Affordable Housing Debate, Coming To A Theater Near You

Nathan Adkisson

By Nathan AdkissonThe Daily Northwestern

Most Evanston residents would go to a City Council meeting to discuss affordable housing, but a group of amateur actors has decided to take a different approach.

This spring, Evanston’s Next Theatre Company will feature a play about zoning, development and the future of housing. The play will be part of Next’s outreach program, which seeks to put non-professional actors in professional venues.

Julie Ganey, who has worked in theater for much of her life, organized the project and will direct it. She said she got the idea in October.

“I went into the communities of Rogers Park and Evanston and started asking people what the issues are and what was most talked about, and they said affordable housing,” said Ganey, a Chicago resident. “So I started gathering people from those areas.”

The cast includes 17 people from different backgrounds. They include a real estate developer, a family homeowner, someone who used to be homeless and a person who uses a wheelchair.

The play has not been written yet, so rehearsals are times when participants can tell their stories and express their ideas.

“We come together, we do some theater exercises,” Ganey said. “Then we always have a big discussion. We’ve spent the last couple weeks talking about facts.”

The group had its third rehearsal Saturday at the Howard Area Community Center in Rogers Park. All the members were still getting to know each other, so Ganey brought up several issues concerning Evanston housing.

“Evanston has development by displacement,” Ganey said. “In Evanston what seems to be moving families out is the taxes. Families who have been here for 30 years are moving because of the taxes. The Hispanic population is the fastest growing population in Evanston. The commercial development is way behind the residential development. We want to discuss these issues.”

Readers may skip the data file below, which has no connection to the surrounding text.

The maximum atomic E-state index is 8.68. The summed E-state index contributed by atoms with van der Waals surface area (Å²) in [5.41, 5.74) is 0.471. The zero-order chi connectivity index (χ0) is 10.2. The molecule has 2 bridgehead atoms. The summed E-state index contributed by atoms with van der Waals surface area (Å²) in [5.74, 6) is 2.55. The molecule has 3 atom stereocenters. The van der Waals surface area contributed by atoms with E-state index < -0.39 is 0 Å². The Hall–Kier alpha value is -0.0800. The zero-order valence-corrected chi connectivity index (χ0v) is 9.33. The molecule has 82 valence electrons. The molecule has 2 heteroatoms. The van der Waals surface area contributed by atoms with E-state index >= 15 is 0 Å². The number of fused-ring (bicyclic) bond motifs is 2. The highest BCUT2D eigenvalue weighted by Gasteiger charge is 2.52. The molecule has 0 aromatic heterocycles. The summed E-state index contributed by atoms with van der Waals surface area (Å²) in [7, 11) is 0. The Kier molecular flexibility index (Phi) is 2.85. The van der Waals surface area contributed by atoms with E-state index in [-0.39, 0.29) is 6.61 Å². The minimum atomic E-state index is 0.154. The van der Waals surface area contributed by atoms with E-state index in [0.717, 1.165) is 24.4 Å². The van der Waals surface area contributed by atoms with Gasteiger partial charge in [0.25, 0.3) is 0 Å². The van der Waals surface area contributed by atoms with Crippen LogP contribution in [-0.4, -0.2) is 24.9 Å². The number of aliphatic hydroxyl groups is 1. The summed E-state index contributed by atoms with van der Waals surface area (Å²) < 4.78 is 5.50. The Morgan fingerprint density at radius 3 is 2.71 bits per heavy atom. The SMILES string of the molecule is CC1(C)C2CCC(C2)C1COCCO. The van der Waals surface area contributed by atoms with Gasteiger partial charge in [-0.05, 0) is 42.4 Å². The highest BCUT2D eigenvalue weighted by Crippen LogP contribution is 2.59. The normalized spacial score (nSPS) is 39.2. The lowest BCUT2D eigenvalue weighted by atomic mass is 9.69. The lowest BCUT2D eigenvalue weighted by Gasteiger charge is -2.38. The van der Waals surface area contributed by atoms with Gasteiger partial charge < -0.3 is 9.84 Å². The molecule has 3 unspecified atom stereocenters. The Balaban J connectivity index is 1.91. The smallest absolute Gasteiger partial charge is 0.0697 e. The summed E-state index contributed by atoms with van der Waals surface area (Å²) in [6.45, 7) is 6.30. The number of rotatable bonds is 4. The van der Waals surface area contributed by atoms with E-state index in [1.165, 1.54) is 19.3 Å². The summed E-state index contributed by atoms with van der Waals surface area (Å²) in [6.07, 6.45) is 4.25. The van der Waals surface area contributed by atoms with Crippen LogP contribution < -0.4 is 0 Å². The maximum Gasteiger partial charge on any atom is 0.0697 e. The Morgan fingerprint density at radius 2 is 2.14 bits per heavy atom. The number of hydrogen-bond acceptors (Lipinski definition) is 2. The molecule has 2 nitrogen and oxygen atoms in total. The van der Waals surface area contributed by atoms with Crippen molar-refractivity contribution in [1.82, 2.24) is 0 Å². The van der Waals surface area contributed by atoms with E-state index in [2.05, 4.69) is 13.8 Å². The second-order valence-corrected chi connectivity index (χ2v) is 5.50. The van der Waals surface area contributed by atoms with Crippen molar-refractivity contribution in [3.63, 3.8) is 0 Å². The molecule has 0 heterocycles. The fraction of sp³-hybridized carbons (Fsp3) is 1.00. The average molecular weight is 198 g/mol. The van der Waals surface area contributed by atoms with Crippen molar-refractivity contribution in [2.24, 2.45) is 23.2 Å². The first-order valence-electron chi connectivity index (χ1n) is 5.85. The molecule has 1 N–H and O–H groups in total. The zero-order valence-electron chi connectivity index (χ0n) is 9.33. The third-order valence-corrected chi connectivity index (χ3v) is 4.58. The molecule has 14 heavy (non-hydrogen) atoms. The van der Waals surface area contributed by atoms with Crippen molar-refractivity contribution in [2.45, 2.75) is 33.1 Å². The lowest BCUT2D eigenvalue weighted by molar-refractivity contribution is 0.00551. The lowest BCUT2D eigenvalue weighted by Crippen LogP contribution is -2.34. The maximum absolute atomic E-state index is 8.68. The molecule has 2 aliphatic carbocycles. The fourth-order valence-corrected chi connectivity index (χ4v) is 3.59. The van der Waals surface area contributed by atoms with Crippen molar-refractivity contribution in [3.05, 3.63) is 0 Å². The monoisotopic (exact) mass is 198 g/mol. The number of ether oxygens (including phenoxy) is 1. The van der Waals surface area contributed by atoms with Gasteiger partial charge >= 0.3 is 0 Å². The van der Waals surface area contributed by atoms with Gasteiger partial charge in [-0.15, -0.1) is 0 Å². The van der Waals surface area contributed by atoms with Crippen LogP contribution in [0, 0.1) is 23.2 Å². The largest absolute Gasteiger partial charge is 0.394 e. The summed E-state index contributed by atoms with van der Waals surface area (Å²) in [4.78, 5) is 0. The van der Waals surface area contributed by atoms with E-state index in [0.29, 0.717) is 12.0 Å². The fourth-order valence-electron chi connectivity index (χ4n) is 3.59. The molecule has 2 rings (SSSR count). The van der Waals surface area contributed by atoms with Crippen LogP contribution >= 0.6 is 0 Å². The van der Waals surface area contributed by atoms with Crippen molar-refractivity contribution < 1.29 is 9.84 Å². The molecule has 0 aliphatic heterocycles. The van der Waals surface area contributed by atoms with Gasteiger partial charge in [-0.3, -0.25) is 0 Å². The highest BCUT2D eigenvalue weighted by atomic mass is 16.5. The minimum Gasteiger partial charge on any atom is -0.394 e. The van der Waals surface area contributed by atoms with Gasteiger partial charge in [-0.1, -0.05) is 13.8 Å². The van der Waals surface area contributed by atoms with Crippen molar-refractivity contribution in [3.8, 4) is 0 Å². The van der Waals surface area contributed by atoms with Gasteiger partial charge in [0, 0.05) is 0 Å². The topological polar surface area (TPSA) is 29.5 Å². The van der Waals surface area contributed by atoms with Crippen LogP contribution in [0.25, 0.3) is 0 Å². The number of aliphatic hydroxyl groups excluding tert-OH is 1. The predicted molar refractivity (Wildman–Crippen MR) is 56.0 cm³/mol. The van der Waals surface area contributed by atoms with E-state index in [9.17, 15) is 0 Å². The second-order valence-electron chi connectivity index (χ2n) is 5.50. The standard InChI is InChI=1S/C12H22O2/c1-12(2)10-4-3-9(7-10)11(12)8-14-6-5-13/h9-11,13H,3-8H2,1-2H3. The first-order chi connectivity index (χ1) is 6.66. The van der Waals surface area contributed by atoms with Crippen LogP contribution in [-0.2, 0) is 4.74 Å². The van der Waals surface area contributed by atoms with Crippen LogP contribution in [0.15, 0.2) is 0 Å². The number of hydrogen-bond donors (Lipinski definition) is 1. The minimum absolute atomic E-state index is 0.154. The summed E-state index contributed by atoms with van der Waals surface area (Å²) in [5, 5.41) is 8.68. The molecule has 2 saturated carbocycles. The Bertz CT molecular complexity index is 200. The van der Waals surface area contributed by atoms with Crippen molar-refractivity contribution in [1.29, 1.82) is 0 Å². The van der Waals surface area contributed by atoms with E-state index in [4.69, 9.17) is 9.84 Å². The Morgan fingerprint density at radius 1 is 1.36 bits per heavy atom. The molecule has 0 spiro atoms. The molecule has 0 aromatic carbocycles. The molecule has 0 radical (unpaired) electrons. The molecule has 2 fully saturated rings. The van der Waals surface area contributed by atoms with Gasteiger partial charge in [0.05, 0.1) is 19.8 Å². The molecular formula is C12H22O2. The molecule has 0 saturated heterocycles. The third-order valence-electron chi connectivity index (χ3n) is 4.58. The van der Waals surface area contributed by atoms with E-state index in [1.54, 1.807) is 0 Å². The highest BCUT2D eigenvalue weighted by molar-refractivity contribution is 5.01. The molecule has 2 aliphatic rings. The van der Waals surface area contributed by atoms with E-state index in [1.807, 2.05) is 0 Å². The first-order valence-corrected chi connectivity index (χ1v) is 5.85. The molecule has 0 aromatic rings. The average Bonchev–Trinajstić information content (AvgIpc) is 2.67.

The play is not intended to force a particular view on its audience, she said.

“We are not creating a message piece,” Ganey said. “It’s not like we’ve got a viewpoint that we’re going to put up on stage. It can hold a lot of different views. One of the goals is to get the audience talking. The audience can say, ‘I heard my viewpoint up there,’ and afterward we can have a discussion where people don’t have to yell.”

The group will have five rehearsals, after which Ganey and playwright Ebony Joy will write the script. Ganey leads discussion at rehearsals through a series of games and activities, and Joy, of Evanston, records ideas in a notebook and on video.

Joy said she still does not know what form the play will take. “It’s a piece of marble,” she said. “I’m letting the sculpture come to me.”

Participant Eva McCann, a Rogers Park resident, said she hopes the play will start conversations between people with different perspectives.

“Conversations can get pretty heated,” she said. “This is an interesting and unique way to get people to talk about controversial topics.”

Joy also said she sees the play as a social service.

“The human element is more important than the final product,” Joy said.

Tim Higgins, of Evanston, who works at Sheil Catholic Center at Northwestern, is an actor in the ensemble. He said she thinks everyone in the audience will identify with one character.

“You get together with people you see on the street but usually wouldn’t talk to,” he said. “We are presenting the issues as we see them, and that engages the audience.”

McCann said she also hopes the play will generate social dialogue.

“Maybe a light bulb will go on over their heads and they will say, ‘Hey, we need to discuss this,'” she said.

The play is scheduled to be performed May 19 at Next Theatre in Evanston and May 20 at Lifeline Theatre in Rogers Park.

Reach Nathan Adkisson at [email protected]